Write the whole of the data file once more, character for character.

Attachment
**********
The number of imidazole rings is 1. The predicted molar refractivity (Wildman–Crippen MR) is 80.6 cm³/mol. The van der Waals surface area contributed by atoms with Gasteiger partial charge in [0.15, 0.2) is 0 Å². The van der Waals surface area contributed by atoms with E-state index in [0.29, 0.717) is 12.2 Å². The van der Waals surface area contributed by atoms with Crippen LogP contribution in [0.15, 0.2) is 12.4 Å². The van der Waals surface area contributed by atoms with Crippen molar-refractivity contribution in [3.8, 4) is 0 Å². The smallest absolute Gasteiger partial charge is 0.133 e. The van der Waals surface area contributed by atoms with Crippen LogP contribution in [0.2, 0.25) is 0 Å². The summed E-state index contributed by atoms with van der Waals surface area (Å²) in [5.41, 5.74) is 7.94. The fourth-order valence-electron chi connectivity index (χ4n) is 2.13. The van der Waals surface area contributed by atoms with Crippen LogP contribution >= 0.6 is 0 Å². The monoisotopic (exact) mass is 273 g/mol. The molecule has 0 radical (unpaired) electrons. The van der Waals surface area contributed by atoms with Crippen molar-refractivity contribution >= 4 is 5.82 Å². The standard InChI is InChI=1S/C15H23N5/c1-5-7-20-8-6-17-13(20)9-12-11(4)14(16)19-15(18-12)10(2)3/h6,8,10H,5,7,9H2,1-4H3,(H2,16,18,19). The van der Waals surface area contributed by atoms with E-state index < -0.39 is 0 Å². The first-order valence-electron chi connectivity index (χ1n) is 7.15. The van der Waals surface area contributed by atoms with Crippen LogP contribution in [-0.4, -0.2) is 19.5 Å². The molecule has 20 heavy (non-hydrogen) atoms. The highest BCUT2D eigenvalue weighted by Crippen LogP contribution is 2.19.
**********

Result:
The number of imidazole rings is 1. The predicted molar refractivity (Wildman–Crippen MR) is 80.6 cm³/mol. The van der Waals surface area contributed by atoms with Gasteiger partial charge in [0.15, 0.2) is 0 Å². The van der Waals surface area contributed by atoms with E-state index in [0.29, 0.717) is 12.2 Å². The van der Waals surface area contributed by atoms with Crippen LogP contribution in [0.15, 0.2) is 12.4 Å². The van der Waals surface area contributed by atoms with Crippen molar-refractivity contribution in [3.8, 4) is 0 Å². The smallest absolute Gasteiger partial charge is 0.133 e. The van der Waals surface area contributed by atoms with Crippen LogP contribution in [0.2, 0.25) is 0 Å². The summed E-state index contributed by atoms with van der Waals surface area (Å²) in [5.41, 5.74) is 7.94. The fourth-order valence-electron chi connectivity index (χ4n) is 2.13. The van der Waals surface area contributed by atoms with Crippen LogP contribution >= 0.6 is 0 Å². The monoisotopic (exact) mass is 273 g/mol. The molecule has 0 radical (unpaired) electrons. The van der Waals surface area contributed by atoms with Crippen molar-refractivity contribution >= 4 is 5.82 Å². The standard InChI is InChI=1S/C15H23N5/c1-5-7-20-8-6-17-13(20)9-12-11(4)14(16)19-15(18-12)10(2)3/h6,8,10H,5,7,9H2,1-4H3,(H2,16,18,19). The van der Waals surface area contributed by atoms with E-state index < -0.39 is 0 Å². The first-order valence-electron chi connectivity index (χ1n) is 7.15. The van der Waals surface area contributed by atoms with Crippen LogP contribution in [-0.4, -0.2) is 19.5 Å². The molecule has 20 heavy (non-hydrogen) atoms. The highest BCUT2D eigenvalue weighted by Crippen LogP contribution is 2.19.